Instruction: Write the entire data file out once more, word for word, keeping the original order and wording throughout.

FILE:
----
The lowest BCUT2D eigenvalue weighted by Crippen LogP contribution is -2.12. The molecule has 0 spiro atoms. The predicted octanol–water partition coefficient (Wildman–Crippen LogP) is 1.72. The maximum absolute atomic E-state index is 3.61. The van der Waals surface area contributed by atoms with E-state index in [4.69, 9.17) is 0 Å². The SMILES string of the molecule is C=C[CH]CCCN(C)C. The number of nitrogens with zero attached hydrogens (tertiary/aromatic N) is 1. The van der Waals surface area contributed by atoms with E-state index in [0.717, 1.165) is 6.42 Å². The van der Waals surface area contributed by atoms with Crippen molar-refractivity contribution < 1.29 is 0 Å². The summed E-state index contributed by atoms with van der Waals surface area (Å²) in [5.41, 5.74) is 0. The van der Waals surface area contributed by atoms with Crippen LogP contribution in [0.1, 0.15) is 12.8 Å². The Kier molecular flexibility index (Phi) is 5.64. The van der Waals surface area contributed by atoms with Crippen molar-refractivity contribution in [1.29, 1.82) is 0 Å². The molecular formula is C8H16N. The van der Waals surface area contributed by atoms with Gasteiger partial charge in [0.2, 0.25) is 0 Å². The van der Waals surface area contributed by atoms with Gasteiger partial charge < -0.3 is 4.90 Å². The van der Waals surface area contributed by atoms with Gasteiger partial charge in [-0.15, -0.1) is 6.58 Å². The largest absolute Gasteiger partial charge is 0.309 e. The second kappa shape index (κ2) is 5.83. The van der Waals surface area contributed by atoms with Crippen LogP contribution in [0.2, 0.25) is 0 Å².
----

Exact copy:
The lowest BCUT2D eigenvalue weighted by Crippen LogP contribution is -2.12. The molecule has 0 spiro atoms. The predicted octanol–water partition coefficient (Wildman–Crippen LogP) is 1.72. The maximum absolute atomic E-state index is 3.61. The van der Waals surface area contributed by atoms with E-state index in [4.69, 9.17) is 0 Å². The SMILES string of the molecule is C=C[CH]CCCN(C)C. The number of nitrogens with zero attached hydrogens (tertiary/aromatic N) is 1. The van der Waals surface area contributed by atoms with E-state index in [0.717, 1.165) is 6.42 Å². The van der Waals surface area contributed by atoms with Crippen molar-refractivity contribution < 1.29 is 0 Å². The summed E-state index contributed by atoms with van der Waals surface area (Å²) in [5.41, 5.74) is 0. The van der Waals surface area contributed by atoms with Crippen LogP contribution in [0.1, 0.15) is 12.8 Å². The Kier molecular flexibility index (Phi) is 5.64. The van der Waals surface area contributed by atoms with Crippen molar-refractivity contribution in [1.29, 1.82) is 0 Å². The molecular formula is C8H16N. The van der Waals surface area contributed by atoms with Gasteiger partial charge in [0.2, 0.25) is 0 Å². The van der Waals surface area contributed by atoms with Gasteiger partial charge < -0.3 is 4.90 Å². The van der Waals surface area contributed by atoms with Gasteiger partial charge in [-0.15, -0.1) is 6.58 Å². The largest absolute Gasteiger partial charge is 0.309 e. The second kappa shape index (κ2) is 5.83. The van der Waals surface area contributed by atoms with Crippen LogP contribution in [0.2, 0.25) is 0 Å².